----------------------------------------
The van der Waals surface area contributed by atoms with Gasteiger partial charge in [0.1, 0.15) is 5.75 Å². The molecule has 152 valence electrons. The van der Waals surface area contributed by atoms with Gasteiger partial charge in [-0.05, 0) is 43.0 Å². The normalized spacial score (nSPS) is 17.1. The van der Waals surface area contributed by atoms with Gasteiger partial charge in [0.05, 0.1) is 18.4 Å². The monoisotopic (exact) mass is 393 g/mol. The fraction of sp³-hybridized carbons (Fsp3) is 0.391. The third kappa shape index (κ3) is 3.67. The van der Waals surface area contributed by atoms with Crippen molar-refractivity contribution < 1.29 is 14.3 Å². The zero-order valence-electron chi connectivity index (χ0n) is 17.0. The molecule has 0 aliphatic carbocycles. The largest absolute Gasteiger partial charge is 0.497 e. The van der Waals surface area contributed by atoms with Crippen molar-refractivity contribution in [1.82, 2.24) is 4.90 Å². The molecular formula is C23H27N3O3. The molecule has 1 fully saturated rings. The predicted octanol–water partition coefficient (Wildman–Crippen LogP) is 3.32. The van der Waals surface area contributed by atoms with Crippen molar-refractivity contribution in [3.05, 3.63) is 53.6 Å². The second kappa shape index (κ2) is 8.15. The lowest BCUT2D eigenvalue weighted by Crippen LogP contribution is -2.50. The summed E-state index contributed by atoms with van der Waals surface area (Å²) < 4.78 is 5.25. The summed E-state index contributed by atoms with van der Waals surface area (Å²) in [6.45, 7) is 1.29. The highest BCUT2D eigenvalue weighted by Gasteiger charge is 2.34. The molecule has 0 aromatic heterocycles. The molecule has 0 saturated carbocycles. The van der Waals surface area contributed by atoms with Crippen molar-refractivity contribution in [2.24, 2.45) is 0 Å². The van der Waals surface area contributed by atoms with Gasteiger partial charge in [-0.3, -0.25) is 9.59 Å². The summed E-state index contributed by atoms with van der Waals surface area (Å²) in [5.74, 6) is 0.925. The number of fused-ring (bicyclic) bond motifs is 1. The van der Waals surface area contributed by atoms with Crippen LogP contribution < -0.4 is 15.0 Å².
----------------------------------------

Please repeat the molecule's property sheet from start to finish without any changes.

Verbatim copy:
The van der Waals surface area contributed by atoms with Gasteiger partial charge in [0.1, 0.15) is 5.75 Å². The molecule has 152 valence electrons. The van der Waals surface area contributed by atoms with Gasteiger partial charge in [-0.05, 0) is 43.0 Å². The normalized spacial score (nSPS) is 17.1. The van der Waals surface area contributed by atoms with Gasteiger partial charge in [0.05, 0.1) is 18.4 Å². The monoisotopic (exact) mass is 393 g/mol. The fraction of sp³-hybridized carbons (Fsp3) is 0.391. The third kappa shape index (κ3) is 3.67. The van der Waals surface area contributed by atoms with Crippen molar-refractivity contribution < 1.29 is 14.3 Å². The zero-order valence-electron chi connectivity index (χ0n) is 17.0. The molecule has 0 aliphatic carbocycles. The largest absolute Gasteiger partial charge is 0.497 e. The van der Waals surface area contributed by atoms with Crippen molar-refractivity contribution in [1.82, 2.24) is 4.90 Å². The molecular formula is C23H27N3O3. The molecule has 1 fully saturated rings. The predicted octanol–water partition coefficient (Wildman–Crippen LogP) is 3.32. The van der Waals surface area contributed by atoms with Crippen molar-refractivity contribution in [3.05, 3.63) is 53.6 Å². The second kappa shape index (κ2) is 8.15. The lowest BCUT2D eigenvalue weighted by Crippen LogP contribution is -2.50. The summed E-state index contributed by atoms with van der Waals surface area (Å²) < 4.78 is 5.25. The summed E-state index contributed by atoms with van der Waals surface area (Å²) in [6.45, 7) is 1.29. The highest BCUT2D eigenvalue weighted by Gasteiger charge is 2.34. The molecule has 0 aromatic heterocycles. The molecule has 0 saturated carbocycles. The van der Waals surface area contributed by atoms with Crippen molar-refractivity contribution in [2.24, 2.45) is 0 Å². The van der Waals surface area contributed by atoms with Gasteiger partial charge in [-0.3, -0.25) is 9.59 Å². The summed E-state index contributed by atoms with van der Waals surface area (Å²) in [5.74, 6) is 0.925. The number of fused-ring (bicyclic) bond motifs is 1. The van der Waals surface area contributed by atoms with Crippen LogP contribution < -0.4 is 15.0 Å².